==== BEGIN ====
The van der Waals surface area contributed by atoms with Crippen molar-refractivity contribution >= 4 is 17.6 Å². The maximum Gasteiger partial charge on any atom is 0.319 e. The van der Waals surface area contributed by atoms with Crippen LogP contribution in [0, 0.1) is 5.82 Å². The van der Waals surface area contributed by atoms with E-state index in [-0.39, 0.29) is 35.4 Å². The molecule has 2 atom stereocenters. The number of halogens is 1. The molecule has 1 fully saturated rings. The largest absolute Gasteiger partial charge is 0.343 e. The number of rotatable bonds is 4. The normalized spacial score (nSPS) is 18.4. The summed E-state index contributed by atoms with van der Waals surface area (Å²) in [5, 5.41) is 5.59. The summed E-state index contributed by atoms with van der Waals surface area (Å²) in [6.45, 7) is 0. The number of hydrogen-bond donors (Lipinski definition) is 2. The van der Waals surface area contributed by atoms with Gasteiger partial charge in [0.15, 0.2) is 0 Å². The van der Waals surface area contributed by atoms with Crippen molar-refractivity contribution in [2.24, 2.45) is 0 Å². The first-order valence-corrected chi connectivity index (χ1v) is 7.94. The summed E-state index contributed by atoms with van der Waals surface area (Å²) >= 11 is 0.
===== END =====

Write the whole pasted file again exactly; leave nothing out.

The van der Waals surface area contributed by atoms with Crippen molar-refractivity contribution >= 4 is 17.6 Å². The maximum Gasteiger partial charge on any atom is 0.319 e. The van der Waals surface area contributed by atoms with Crippen LogP contribution in [0, 0.1) is 5.82 Å². The van der Waals surface area contributed by atoms with E-state index in [-0.39, 0.29) is 35.4 Å². The molecule has 2 atom stereocenters. The number of halogens is 1. The molecule has 1 fully saturated rings. The largest absolute Gasteiger partial charge is 0.343 e. The number of rotatable bonds is 4. The normalized spacial score (nSPS) is 18.4. The summed E-state index contributed by atoms with van der Waals surface area (Å²) in [5, 5.41) is 5.59. The summed E-state index contributed by atoms with van der Waals surface area (Å²) in [6.45, 7) is 0. The number of hydrogen-bond donors (Lipinski definition) is 2. The van der Waals surface area contributed by atoms with Gasteiger partial charge in [0.15, 0.2) is 0 Å². The van der Waals surface area contributed by atoms with Crippen molar-refractivity contribution in [2.24, 2.45) is 0 Å². The first-order valence-corrected chi connectivity index (χ1v) is 7.94. The summed E-state index contributed by atoms with van der Waals surface area (Å²) >= 11 is 0.